Leadership: The Indian Tragedy

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February 6, 2014: Since its founding India has had to import most of its weapons. Efforts to change this have failed so far, mainly because of corruption and unwillingness to tolerate competitive and efficient defense industries. The corruption that has been pervasive in India for thousands of years and makes imported weapons more lucrative to bribe-friendly government officials involved than locally made stuff.

One bit of good news is that this form of corruption is under heavy attack. Not just because fighting corruption has become enormously popular with voters, but because with more Western countries supplying weapons to India you have suppliers who are often very anti-corruption themselves. When Russia was supplying over 80 percent of weapons imports you had a supplier who was quite comfortable with bribes and payoffs. But for most of the last decade Russia has been losing sales to Western firms. The culture of corruption still exists in Indian defense procurement, but it is under heavy attack. But even if no bribes were involved when buying foreign weapons, that would not fix the inability to create a competitive Indian weapons industry.

The reason for that has to do with why, for most of the last half century, some 80 percent of Indian weapons imports have come from Russia. There were several reasons for that; politics, price and practicality.  The politics was a decision by Indian politicians to be “non-aligned” during the Cold War. This conflict began just as India became independent from the British Empire. Still resentful towards Britain and the West for two centuries of colonial domination, India officially did not take sides during the Cold War. Yet its relations with Russia (a dictatorship) were much warmer than with the Western democracies. Although India clung to democracy, the educated classes were infatuated with the promise of socialism. For several decades Indians abhorred the Russian form of government (a dictatorship) but admired their socialist approach to running their economy. It wasn’t until the 1980s that most Indian politicians admitted that the Russian economic model was not working and set in motion the sort of free enterprise policies that China employed. By then it was too late. Decades of attempts to impose government regulation and guidance of the economy had created a huge bureaucracy that could not be easily dismantled. That’s because many of these jobs were used by politicians to reward supporters.

Then there was the price of Russian weapons. They were cheaper than Western stuff. This meant more could be spent on bribes and payoffs. Finally, there was practicality. India’s main foes were Pakistan and China. Pakistan had a much smaller population, economy and defense budget than India. Russian weapons were adequate for Pakistan. China was also poorly equipped (until quite recently) and separated from India by the Himalaya Mountains. So the Russian weapons were just fine for Indian needs.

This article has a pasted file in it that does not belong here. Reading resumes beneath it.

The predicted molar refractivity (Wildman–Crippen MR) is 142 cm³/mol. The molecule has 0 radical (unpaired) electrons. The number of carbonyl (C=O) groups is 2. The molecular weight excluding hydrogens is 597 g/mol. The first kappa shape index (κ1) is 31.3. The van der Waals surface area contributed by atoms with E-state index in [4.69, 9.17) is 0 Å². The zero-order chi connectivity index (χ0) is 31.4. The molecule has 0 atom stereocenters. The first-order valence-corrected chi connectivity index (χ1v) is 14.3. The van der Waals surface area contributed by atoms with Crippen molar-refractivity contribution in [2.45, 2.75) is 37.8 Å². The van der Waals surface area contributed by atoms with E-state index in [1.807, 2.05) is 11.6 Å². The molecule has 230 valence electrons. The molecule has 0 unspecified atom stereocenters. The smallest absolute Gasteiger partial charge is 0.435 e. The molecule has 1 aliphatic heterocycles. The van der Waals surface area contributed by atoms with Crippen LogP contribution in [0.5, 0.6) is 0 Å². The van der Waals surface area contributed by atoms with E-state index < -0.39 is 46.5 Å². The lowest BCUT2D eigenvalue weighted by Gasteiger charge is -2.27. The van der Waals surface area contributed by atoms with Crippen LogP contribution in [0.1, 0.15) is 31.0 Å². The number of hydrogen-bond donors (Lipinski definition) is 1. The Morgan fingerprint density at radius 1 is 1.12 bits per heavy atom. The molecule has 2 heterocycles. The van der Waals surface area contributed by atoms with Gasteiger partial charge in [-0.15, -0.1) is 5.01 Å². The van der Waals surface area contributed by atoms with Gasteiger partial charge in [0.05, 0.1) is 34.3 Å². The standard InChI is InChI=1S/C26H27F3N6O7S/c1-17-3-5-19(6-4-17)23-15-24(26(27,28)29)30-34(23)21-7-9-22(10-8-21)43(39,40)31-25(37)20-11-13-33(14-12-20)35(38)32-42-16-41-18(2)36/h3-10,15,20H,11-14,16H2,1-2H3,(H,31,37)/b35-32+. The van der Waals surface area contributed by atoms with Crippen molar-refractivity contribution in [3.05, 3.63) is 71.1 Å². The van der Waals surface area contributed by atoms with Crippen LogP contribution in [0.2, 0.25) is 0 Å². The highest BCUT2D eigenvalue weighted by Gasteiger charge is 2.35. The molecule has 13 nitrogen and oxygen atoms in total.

Since the Cold War ended in 1991 all this has changed. Indian politics has changed and now officially wants to clamp down on the corruption (which everyone admits cripples the economy). Price is still important, but it’s been noticed that the Russian weapons have slipped in quality and effectiveness since the Soviet Union collapsed. Pakistan is even less of a military threat, because Pakistan is even more corrupt and economically crippled than India. China, however, is another matter. China has managed to build a powerful and productive arms industry. So all those Russian weapons India has no longer provide any degree of superiority. India needs Western arms to maintain a competitive military for confronting China. But Western weapons are more expensive. It’s possible to make them in India under license, but Indian industry has not been able to master high tech sufficiently to make this practical. In short, it’s no longer practical to tolerate an inefficient domestic defense industry.

Efforts to create domestic defense industries has been crippled by corruption and bureaucracy. Indian efforts to deal with this resulted in yet another bureaucracy; DRDO (Defense Research and Development Organization). Alas, DRDO became a monumental example of bureaucratic inefficiency, wasting billions of dollars and decades of effort on weapons systems that never quite became operational (or when they did, they really weren't). DRDO was created in 1958 to provide government support and guidance for defense related research. But the network of research and manufacturing facilities DRDO established since then were more about patronage and plundering the tax payers than in actually creating competitive defense industries. Even DRDO efforts to create low-tech weapons (like assault rifles and other infantry equipment) were failures, with sloppiness and inefficiency resulting in very uncompetitive weapons.

Worse, many major DRDO weapons development projects have failed because bad politics ensured that bad ideas kept getting funded, and those efforts rarely produced anything the military found acceptable. For example, the 5.5 ton Dhruv helicopter was in development for two decades before the first one was delivered in 2002. Since then domestic and foreign users have expressed dissatisfaction. A series of crashes indicated some basic design flaws, which the manufacturer insists do not exist.